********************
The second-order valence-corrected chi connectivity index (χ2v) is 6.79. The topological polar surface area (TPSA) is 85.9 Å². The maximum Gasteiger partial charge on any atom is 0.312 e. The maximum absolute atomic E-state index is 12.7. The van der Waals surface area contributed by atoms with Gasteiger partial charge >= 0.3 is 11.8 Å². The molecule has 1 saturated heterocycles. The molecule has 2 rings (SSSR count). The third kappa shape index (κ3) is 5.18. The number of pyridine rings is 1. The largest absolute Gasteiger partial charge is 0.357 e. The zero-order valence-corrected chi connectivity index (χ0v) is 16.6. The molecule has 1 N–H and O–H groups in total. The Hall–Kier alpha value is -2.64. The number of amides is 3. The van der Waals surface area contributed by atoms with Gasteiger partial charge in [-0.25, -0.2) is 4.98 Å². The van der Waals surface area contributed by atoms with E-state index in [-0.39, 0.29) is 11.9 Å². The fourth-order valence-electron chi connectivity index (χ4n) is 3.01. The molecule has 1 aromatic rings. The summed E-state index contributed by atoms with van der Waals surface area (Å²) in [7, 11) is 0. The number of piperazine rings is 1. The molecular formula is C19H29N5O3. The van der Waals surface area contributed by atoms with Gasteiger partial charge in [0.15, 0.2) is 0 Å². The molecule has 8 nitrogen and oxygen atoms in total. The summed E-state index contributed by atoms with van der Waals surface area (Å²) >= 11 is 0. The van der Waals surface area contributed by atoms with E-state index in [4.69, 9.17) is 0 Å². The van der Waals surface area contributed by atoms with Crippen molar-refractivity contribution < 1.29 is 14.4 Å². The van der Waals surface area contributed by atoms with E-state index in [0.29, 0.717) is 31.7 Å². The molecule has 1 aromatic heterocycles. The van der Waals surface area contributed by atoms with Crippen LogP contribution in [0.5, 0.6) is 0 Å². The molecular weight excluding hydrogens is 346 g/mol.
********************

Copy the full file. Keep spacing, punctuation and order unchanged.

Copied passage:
The second-order valence-corrected chi connectivity index (χ2v) is 6.79. The topological polar surface area (TPSA) is 85.9 Å². The maximum Gasteiger partial charge on any atom is 0.312 e. The maximum absolute atomic E-state index is 12.7. The van der Waals surface area contributed by atoms with Gasteiger partial charge >= 0.3 is 11.8 Å². The molecule has 1 saturated heterocycles. The molecule has 2 rings (SSSR count). The third kappa shape index (κ3) is 5.18. The number of pyridine rings is 1. The largest absolute Gasteiger partial charge is 0.357 e. The zero-order valence-corrected chi connectivity index (χ0v) is 16.6. The molecule has 1 N–H and O–H groups in total. The Hall–Kier alpha value is -2.64. The number of amides is 3. The van der Waals surface area contributed by atoms with Gasteiger partial charge in [-0.25, -0.2) is 4.98 Å². The van der Waals surface area contributed by atoms with E-state index in [-0.39, 0.29) is 11.9 Å². The fourth-order valence-electron chi connectivity index (χ4n) is 3.01. The molecule has 1 aromatic rings. The summed E-state index contributed by atoms with van der Waals surface area (Å²) in [7, 11) is 0. The number of piperazine rings is 1. The molecular formula is C19H29N5O3. The van der Waals surface area contributed by atoms with Gasteiger partial charge in [0.15, 0.2) is 0 Å². The molecule has 8 nitrogen and oxygen atoms in total. The summed E-state index contributed by atoms with van der Waals surface area (Å²) >= 11 is 0. The van der Waals surface area contributed by atoms with E-state index in [4.69, 9.17) is 0 Å². The van der Waals surface area contributed by atoms with Crippen molar-refractivity contribution < 1.29 is 14.4 Å². The van der Waals surface area contributed by atoms with E-state index in [0.29, 0.717) is 31.7 Å². The molecule has 1 aromatic heterocycles. The van der Waals surface area contributed by atoms with Crippen LogP contribution in [0.5, 0.6) is 0 Å². The molecular weight excluding hydrogens is 346 g/mol.